Someone occasionally approaches me about writing an endorsement for a new book, and it’s an invitation that I don’t take lightly. I politely decline unless the project truly catches my attention.
That is how I was introduced to “Life in a Northern Town: Cooking. Eating. And Other Adventures Along Lake Superior.” The newly published book by Wisconsin Historical Society Press ($30) is much more than a cookbook.
Author Mary Dougherty, whom I have yet to meet, explains the rhythms of life as she knows it, and why she is smitten with the northernmost part of Wisconsin. Gorgeous photos drive home the beauty of this lesser-traveled area of the state.
The recipes? They are a surprise because of global influences and the range of complexity. In the mix is something for average home cooks and the culinary expert. The author, who opened and co-operated Good Thyme Restaurant near Bayfield, now makes her mark by blogging as The Cookery Maven. She moved to Bayfield from the Twin Cities in Minnesota.
Look for her to share stories and recipes at Books and Company, Oconomowoc, at 7 p.m. Oct. 18, and at Wisconsin Historical Museum, Madison, from 5-6 p.m. Nov. 3.
Need to work up an appetite before that? Consider this example of Mary’s departure from humdrum autumn cooking. If you can’t find quince, substitute a tart apple.
BRAISED CABBAGE WITH QUINCE, APPLE AND CRANBERRIES
2 tablespoons butter
1 medium red onion, chopped
1 1/2 heads of red cabbage, sliced into ribbons and rough chopped
2 teaspoons kosher salt
1/2 cup maple syrup
1/2 cup apple cider
1/4 cup apple essence (recipe follows)
6 tablespoons apple cider vinegar
2 cups whole fresh cranberries
1 tart apple, peeled and rough chopped
1 quince, peeled and rough chopped
Heat a large Dutch oven over medium heat. Add butter and onion and cook, covered, for about 10 minutes. Uncover and cook for 5 minutes longer, stirring occasionally.
Add cabbage and salt and cook until cabbage is wilted, 5 to 7 minutes. Add maple syrup, apple cider, apple essence and cider vinegar to the Dutch oven and simmer uncovered, stirring occasionally, for 20 minutes. Add cranberries, apple and quince and stir to combine. Cover and cook until the cabbage is softened, about 20 minutes longer. Serve immediately.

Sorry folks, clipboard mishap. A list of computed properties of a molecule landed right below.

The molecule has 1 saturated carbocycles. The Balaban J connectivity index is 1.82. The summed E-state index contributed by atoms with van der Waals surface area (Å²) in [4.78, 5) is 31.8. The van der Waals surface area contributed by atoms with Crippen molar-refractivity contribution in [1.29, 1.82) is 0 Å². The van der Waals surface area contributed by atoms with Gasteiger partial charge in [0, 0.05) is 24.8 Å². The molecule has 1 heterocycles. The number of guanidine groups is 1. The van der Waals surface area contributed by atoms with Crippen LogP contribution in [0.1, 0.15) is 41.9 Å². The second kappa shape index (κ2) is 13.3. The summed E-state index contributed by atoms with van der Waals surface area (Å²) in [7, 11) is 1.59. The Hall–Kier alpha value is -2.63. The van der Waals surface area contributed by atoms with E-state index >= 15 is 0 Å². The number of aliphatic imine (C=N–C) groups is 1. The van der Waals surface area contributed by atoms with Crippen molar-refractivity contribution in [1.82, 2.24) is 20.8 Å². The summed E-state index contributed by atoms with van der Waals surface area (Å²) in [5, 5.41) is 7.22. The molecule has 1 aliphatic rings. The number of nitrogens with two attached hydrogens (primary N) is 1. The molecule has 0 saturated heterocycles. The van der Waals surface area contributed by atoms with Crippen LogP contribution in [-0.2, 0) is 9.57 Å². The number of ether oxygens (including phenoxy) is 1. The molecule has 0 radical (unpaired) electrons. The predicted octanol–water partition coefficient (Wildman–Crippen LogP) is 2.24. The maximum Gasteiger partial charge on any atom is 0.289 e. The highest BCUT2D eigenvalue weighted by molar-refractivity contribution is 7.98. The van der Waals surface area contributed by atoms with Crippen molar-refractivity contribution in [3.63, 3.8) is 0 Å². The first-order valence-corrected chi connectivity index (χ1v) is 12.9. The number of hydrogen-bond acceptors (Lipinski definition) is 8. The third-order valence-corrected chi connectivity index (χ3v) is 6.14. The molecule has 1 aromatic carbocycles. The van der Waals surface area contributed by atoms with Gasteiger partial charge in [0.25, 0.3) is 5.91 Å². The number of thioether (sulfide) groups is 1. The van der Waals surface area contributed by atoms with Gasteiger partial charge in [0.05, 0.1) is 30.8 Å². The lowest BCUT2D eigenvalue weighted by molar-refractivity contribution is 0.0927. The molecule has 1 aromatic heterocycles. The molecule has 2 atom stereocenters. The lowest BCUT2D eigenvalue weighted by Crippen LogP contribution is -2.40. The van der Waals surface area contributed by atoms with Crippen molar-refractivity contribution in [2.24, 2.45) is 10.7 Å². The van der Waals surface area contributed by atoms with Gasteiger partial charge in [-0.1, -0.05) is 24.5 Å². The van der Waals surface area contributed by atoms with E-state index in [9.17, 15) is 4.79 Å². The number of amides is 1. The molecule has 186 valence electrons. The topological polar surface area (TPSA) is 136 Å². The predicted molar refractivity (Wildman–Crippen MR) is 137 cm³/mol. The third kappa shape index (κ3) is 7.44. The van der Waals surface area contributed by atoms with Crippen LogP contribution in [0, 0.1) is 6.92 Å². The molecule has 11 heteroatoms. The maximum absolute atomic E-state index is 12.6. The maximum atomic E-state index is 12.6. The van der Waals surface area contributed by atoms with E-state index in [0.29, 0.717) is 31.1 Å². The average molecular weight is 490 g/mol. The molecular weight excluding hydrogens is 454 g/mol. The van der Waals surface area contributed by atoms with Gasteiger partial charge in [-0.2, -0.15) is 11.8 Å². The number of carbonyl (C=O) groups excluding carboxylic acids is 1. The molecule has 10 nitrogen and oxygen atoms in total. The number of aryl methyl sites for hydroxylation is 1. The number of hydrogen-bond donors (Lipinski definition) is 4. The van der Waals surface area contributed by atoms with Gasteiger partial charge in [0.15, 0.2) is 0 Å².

Pour one gallon of fresh apple cider (from the refrigerated section; do not use self-stable apple cider) in a heavy-bottomed stockpot or Dutch oven and heat to a boil over medium-high heat. Reduce heat to medium-low and simmer, uncovered, for 2 to 3 hours, stirring occasionally.
The apple essence is ready when it has reduced to about 2 cups and coats the back of a spoon. Place in a clean container and store in the refrigerator.
Another culinary delight from Wisconsin Historical Society Press, but very different in tone and scope, is “Old Farm Country Cookbook: Recipes, Menus and Memories” ($27). It is a collaboration between beloved Wisconsin author Jerry Apps and his daughter, Susan Apps-Bodilly.
If you want to awaken long-ago kitchen memories or better understand why farm-to-table cooking is not a new concept, this book is for you. Much of what is shared are Depression-era recipes, evidence of hard times. That’s not the same as simpler times.
The Apps family didn’t go to bed hungry, Jerry notes, but his mother was a from-scratch cook who relied heavily on the farm’s bounty and wasted little. Her recipes didn’t always include directions. Some menus fed threshing crews. And, as is often the case, what is most important are the cherished experiences that go along with the finished food.
Listen to Jerry talk about the cookbook at Edgerton Public Library at 9 a.m. Oct. 28; he and Susan are at Reed School, Neillsville, at 2 p.m. Oct. 29.
Here is a recipe from the book, as a nod to the upcoming deer hunting season.
2 pounds boneless venison, cut into cubes
2 tablespoons oil
4 1/4 cups water, divided
1/2 cup tomato juice
3-4 small onions, cut in pieces
2 ribs celery, chopped
2 bay leaves
3 teaspoons salt
1/2 teaspoon pepper
6 potatoes, peeled and cubed
6 carrots, peeled and chopped
1 large rutabaga, peeled and cubed
1 cup peas, frozen or fresh
1-2 tablespoons cornstarch, if needed
In a large pot, brown the meat in oil. Add 4 cups water and loosen any of the meat from the bottom of the pot. Add the tomato juice, onions, celery, bay leaves, salt and pepper. Bring to a boil.
Reduce the heat, cover, and simmer for 2 hours. Add the potatoes, carrots and rutabaga. Cover and cook until the vegetables are soft and tender, ab out 1 hour. Stir in the peas and cook for 15 minutes. If needed for thickening, combine the remaining 1/4 cup water and cornstarch and add to the soup.